“It is so important that we take these tough measures now”

With the number of coronavirus cases rising across the UK, the Prime Minister was back on the Downing Street podium last Wednesday to announce new measures. As we enter the autumn, with the country at a critical moment and the average rate of new infection four times higher than in mid-July, the government announced the introduction of the rule of six. From Monday (14 September) social gatherings of more than six people (of all ages) are banned in England. This limit applies to indoor and outside settings and is enforceable by police, who will issue fines or make arrests.

A support bubble or single household larger than six, will still be able to gather and COVID-secure venues such as gyms, restaurants and places of worship, can still hold more than six in total. The rules do not affect education and work settings. Boris Johnson said, “we must act” to avoid another lockdown, adding, “Let me be clear – these measures are not a second national lockdown – the whole point of them is to avoid a second national lockdown… I wish that we did not have to take this step, but, as your Prime Minister, I must do what is necessary to stop the spread of the virus and to save lives… it is so important that we take these tough measures now.” Matt Hancock said the new rules will not be kept in place “any longer than we have to.”

During the briefing, the Prime Minister also outlined ‘Operation Moonshot’, an expansion of testing to ten million a day by early 2021. Frequent testing of the population would allow people without the virus to conduct their lives as normal, allowing the economy and society to remain open despite the virus being in circulation. Boris Johnson said the government was “working hard” to increase testing capacity to 500,000 tests a day by the end of October.

Scotland has also limited the number of people who can meet to six people. Nicola Sturgeon said the six can be from no more than two households, but children under the age of 12 will not count towards the total. Rules vary across the UK.

Regional restrictions tighten

As cases rise, tighter coronavirus restrictions have been introduced in Bolton and will apply to parts of the West Midlands from Tuesday. Restrictions on home visits in the west of Scotland have been expanded and in Wales, the county borough of Caerphilly has been placed under a local lockdown. Last week, the Welsh First Minister, Mark Drakeford announced that people in Wales must wear face masks in shops and other indoor public spaces from Monday.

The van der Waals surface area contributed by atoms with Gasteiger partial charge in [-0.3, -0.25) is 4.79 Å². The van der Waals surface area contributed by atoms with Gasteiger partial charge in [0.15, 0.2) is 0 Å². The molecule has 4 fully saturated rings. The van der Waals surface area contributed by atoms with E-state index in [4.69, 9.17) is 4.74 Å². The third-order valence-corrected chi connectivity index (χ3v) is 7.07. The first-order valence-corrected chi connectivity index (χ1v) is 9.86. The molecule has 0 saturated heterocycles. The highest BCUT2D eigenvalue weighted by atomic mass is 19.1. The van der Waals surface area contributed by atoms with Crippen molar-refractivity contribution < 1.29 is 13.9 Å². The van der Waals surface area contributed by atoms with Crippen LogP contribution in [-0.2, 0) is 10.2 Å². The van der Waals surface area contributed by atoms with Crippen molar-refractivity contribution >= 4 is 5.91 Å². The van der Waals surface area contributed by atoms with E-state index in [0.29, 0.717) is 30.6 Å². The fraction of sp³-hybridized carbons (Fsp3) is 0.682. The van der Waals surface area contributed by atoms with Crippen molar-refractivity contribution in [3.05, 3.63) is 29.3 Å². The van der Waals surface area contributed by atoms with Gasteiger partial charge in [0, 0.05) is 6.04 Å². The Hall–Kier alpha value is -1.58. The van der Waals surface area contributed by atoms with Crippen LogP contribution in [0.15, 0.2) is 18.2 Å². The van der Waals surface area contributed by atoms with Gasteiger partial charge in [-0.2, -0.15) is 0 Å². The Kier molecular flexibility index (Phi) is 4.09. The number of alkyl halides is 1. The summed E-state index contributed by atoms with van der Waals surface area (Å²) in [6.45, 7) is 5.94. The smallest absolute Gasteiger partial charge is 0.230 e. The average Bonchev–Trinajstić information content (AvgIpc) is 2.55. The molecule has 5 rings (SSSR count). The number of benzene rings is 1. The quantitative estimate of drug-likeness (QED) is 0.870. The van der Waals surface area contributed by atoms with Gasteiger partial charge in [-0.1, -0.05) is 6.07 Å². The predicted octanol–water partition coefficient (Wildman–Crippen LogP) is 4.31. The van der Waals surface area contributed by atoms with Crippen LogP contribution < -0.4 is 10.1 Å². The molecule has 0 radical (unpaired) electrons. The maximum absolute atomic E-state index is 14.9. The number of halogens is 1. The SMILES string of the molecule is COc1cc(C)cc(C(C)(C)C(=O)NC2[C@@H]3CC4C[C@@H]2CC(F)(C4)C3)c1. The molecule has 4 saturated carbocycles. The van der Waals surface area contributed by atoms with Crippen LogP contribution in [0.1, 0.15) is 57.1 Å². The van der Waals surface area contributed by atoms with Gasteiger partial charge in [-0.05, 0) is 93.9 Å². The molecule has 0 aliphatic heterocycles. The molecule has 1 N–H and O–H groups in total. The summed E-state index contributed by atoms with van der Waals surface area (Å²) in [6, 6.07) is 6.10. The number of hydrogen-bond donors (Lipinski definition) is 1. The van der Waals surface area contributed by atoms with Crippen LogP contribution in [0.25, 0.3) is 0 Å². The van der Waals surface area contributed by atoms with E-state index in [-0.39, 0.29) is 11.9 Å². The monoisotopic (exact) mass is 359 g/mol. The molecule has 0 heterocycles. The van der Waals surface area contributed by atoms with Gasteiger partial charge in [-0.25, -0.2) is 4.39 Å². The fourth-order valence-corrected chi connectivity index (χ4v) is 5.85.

Restrictions on visiting other households are also due to be reintroduced in parts of Northern Ireland.

Quarantine list additions

Last week, in a change of policy for the government, England introduced island-specific quarantine, rather than restrictions applying to an entire country. Travellers arriving in England from seven Greek islands needed to self-isolate from 4am last Wednesday. Mainland Portugal was placed back on the quarantine list last week, effective from Saturday (12 September) morning. Meanwhile, Sweden has been added to England, Scotland and Wales’ safe lists.

Economic growth and trade talk wranglings

According to official figures from the Office for National Statistics, the UK economy grew by 6.6% in July, the third month in a row of economic expansion. Despite this, output remains below pre-pandemic levels and the ONS outlined the UK ‘has still only recovered just over half of the lost output caused by the coronavirus.’ The UK’s economy is 11.7% smaller than it was in February.

Despite subdued trading, the FTSE 100 ended higher last week. Trade deal negotiations between the UK’s Brexit negotiator Lord Frost and his EU counterpart Michel Barnier continued last week. The UK has published a bill to rewrite parts of the withdrawal agreement it signed in January, but the EU is demanding the UK drops plans to alter it. Lord Frost said, “Challenging areas remain and the divergences on some are still significant”, but UK negotiators “remain committed” to reaching a deal by the middle of October.

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